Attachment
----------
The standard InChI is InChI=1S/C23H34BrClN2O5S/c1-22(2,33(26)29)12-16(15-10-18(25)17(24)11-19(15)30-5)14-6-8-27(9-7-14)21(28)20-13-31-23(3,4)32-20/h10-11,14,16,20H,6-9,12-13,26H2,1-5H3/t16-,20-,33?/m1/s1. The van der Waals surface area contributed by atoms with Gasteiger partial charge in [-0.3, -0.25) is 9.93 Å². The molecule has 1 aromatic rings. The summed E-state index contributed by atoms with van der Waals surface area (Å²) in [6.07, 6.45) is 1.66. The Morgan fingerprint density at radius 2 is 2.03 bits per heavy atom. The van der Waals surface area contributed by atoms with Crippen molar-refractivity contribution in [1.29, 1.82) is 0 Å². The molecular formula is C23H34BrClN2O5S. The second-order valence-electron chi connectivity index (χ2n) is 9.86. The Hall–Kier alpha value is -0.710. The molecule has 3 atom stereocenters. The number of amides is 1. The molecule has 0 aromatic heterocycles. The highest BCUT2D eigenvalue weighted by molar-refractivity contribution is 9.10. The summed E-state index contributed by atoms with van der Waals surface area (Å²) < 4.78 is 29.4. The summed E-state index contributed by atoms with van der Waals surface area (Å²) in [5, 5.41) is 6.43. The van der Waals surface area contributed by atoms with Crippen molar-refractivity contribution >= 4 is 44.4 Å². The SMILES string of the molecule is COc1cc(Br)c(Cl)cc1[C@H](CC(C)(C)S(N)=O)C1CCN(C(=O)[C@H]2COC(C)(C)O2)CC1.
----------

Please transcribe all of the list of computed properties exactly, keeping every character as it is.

The standard InChI is InChI=1S/C23H34BrClN2O5S/c1-22(2,33(26)29)12-16(15-10-18(25)17(24)11-19(15)30-5)14-6-8-27(9-7-14)21(28)20-13-31-23(3,4)32-20/h10-11,14,16,20H,6-9,12-13,26H2,1-5H3/t16-,20-,33?/m1/s1. The van der Waals surface area contributed by atoms with Gasteiger partial charge in [-0.3, -0.25) is 9.93 Å². The molecule has 1 aromatic rings. The summed E-state index contributed by atoms with van der Waals surface area (Å²) in [6.07, 6.45) is 1.66. The Morgan fingerprint density at radius 2 is 2.03 bits per heavy atom. The van der Waals surface area contributed by atoms with Crippen molar-refractivity contribution in [1.29, 1.82) is 0 Å². The molecular formula is C23H34BrClN2O5S. The second-order valence-electron chi connectivity index (χ2n) is 9.86. The Hall–Kier alpha value is -0.710. The molecule has 3 atom stereocenters. The number of amides is 1. The molecule has 0 aromatic heterocycles. The highest BCUT2D eigenvalue weighted by molar-refractivity contribution is 9.10. The summed E-state index contributed by atoms with van der Waals surface area (Å²) < 4.78 is 29.4. The summed E-state index contributed by atoms with van der Waals surface area (Å²) in [5, 5.41) is 6.43. The van der Waals surface area contributed by atoms with Crippen molar-refractivity contribution >= 4 is 44.4 Å². The SMILES string of the molecule is COc1cc(Br)c(Cl)cc1[C@H](CC(C)(C)S(N)=O)C1CCN(C(=O)[C@H]2COC(C)(C)O2)CC1.